Personal Finance: Tailor-made home deals

THE idea of a standard mortgage rate for all borrowers is on the wane and may soon be dead.

Larger loans already bring a lower rate, and the best deals are only on offer to those with larger deposits.

But things are set to go much, much further. The Skipton Building Society is already giving a 0.15 per cent discount (well, every little bit helps) to borrowers who have a clean credit history, have been in continuous employment for 12 months, and are borrowing no more than twice a couple's joint income.

Other building societies are looking hard at ways to predict those who will be good payers and entice them aboard with keenly priced deals. Of course, those with a blemish on their credit record will find it more and more difficult to get a mortgage.

It will be much less socially acceptable to dip into the statistics and divide the good payers from those who get into arrears by reference to other factors.

On average, single mothers may have more problems, or people without academic qualifications, or even redheads. But how would you like your financial affairs to be dictated by the fact that you belong to one of these groups?

When it comes to insuring the contents of our homes, we have had to accept that the postcode will dictate the price. That postcode gives a risk rating, because it is a possible pointer to where certain social groups live, and the way they lead their lives.

But not so many years ago, building societies had to retreat from their policy of 'redlining' certain areas - designating them so full of unruly payers and shoddy housing that they would refuse to lend to anyone living in them.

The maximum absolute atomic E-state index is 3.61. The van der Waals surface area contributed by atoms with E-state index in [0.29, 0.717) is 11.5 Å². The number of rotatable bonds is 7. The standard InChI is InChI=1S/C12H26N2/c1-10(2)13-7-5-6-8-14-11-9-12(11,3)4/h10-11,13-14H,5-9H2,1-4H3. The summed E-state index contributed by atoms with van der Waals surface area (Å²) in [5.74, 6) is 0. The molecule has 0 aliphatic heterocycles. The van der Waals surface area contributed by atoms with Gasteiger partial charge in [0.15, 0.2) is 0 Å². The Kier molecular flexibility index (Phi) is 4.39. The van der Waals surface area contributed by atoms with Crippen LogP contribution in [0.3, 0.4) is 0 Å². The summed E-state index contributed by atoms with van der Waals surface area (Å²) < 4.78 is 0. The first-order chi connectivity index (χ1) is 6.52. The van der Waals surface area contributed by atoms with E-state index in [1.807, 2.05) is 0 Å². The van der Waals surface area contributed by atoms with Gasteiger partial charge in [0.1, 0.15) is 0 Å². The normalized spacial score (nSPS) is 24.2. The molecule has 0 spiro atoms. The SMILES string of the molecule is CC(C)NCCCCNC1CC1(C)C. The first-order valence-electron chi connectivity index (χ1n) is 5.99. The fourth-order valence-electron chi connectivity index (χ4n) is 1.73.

People want more individual treatment, and they want the decisions to be seen to be fair using acceptable yardsticks.

Life is getting increasingly bumpy. People will have to accept that they are going to have times in work, times doing part-time or contract work and periods with no work - and mortgages are going to have to take account of these ups and downs.

The plethora of discount loans that give borrowers a year or two at cheap rates are a way of helping first-time buyers to get established. But the nanny tendency would say that the sudden shock of having to pay the full rate is storing up trouble - never mind that most of these loans have variable rates, which always carry the risk of rates steaming away.

National & Provincial Building Society has started to explore more flexible mortgages. Its first deal gives young couples nine months at a discount followed by a three-month payments holiday - designed for the financial ups and downs of new parenthood.

While lenders move towards bespoke loans, individuals can try to take control by getting ahead during the good years - by shortening the term of the loan - and hoping that they will meet understanding in the lean years.

A SMALL tale to illustrate the horrible complexity of even the simplest financial transaction: A saver with pounds 9,000 to spare put the cash into a Nationwide Tessa feeder account, which would put the money into his Tessa each year over its five-year life.

The Nationwide slipped up by adding this account to a list of those where the savers had applied for gross interest by declaring themselves to be non-taxpayers.

The Inland Revenue then pounced - quite rightly - but wrongly retreated, saying that as it was a Tessa account no tax was due.

Of course this was only a feeder account, so full tax had to be paid. Only the Tessa itself is tax-free.

The end result was that the Nationwide bravely admitted its error and is generously paying the tax due.

But it is worrying that the Revenue could make such a basic mistake.

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